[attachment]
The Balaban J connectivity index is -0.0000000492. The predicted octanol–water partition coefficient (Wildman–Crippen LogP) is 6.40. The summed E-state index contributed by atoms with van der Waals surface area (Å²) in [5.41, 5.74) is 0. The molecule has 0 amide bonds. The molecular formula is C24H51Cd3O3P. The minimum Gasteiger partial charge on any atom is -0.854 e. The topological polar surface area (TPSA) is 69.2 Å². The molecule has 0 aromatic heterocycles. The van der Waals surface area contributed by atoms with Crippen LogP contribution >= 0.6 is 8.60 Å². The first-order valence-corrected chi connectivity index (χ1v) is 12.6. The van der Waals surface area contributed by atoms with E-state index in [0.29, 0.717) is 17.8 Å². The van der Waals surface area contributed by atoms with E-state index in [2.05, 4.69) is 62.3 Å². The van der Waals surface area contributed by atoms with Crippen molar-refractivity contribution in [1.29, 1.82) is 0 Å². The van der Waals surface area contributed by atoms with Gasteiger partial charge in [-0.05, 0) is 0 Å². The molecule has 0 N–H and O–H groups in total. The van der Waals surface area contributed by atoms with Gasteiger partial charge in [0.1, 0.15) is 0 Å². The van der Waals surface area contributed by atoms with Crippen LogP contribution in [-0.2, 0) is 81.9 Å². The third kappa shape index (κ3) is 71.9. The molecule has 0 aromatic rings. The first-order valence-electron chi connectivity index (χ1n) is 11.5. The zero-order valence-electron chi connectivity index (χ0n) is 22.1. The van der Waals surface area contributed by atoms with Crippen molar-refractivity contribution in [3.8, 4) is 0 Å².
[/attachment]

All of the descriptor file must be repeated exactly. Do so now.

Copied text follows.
The Balaban J connectivity index is -0.0000000492. The predicted octanol–water partition coefficient (Wildman–Crippen LogP) is 6.40. The summed E-state index contributed by atoms with van der Waals surface area (Å²) in [5.41, 5.74) is 0. The molecule has 0 amide bonds. The molecular formula is C24H51Cd3O3P. The minimum Gasteiger partial charge on any atom is -0.854 e. The topological polar surface area (TPSA) is 69.2 Å². The molecule has 0 aromatic heterocycles. The van der Waals surface area contributed by atoms with Crippen LogP contribution >= 0.6 is 8.60 Å². The first-order valence-corrected chi connectivity index (χ1v) is 12.6. The van der Waals surface area contributed by atoms with E-state index in [0.29, 0.717) is 17.8 Å². The van der Waals surface area contributed by atoms with E-state index in [2.05, 4.69) is 62.3 Å². The van der Waals surface area contributed by atoms with Crippen molar-refractivity contribution in [1.29, 1.82) is 0 Å². The van der Waals surface area contributed by atoms with Gasteiger partial charge in [-0.05, 0) is 0 Å². The molecule has 0 N–H and O–H groups in total. The van der Waals surface area contributed by atoms with Gasteiger partial charge in [0.1, 0.15) is 0 Å². The van der Waals surface area contributed by atoms with Crippen LogP contribution in [-0.2, 0) is 81.9 Å². The third kappa shape index (κ3) is 71.9. The molecule has 0 aromatic rings. The first-order valence-electron chi connectivity index (χ1n) is 11.5. The zero-order valence-electron chi connectivity index (χ0n) is 22.1. The van der Waals surface area contributed by atoms with Crippen molar-refractivity contribution in [3.8, 4) is 0 Å².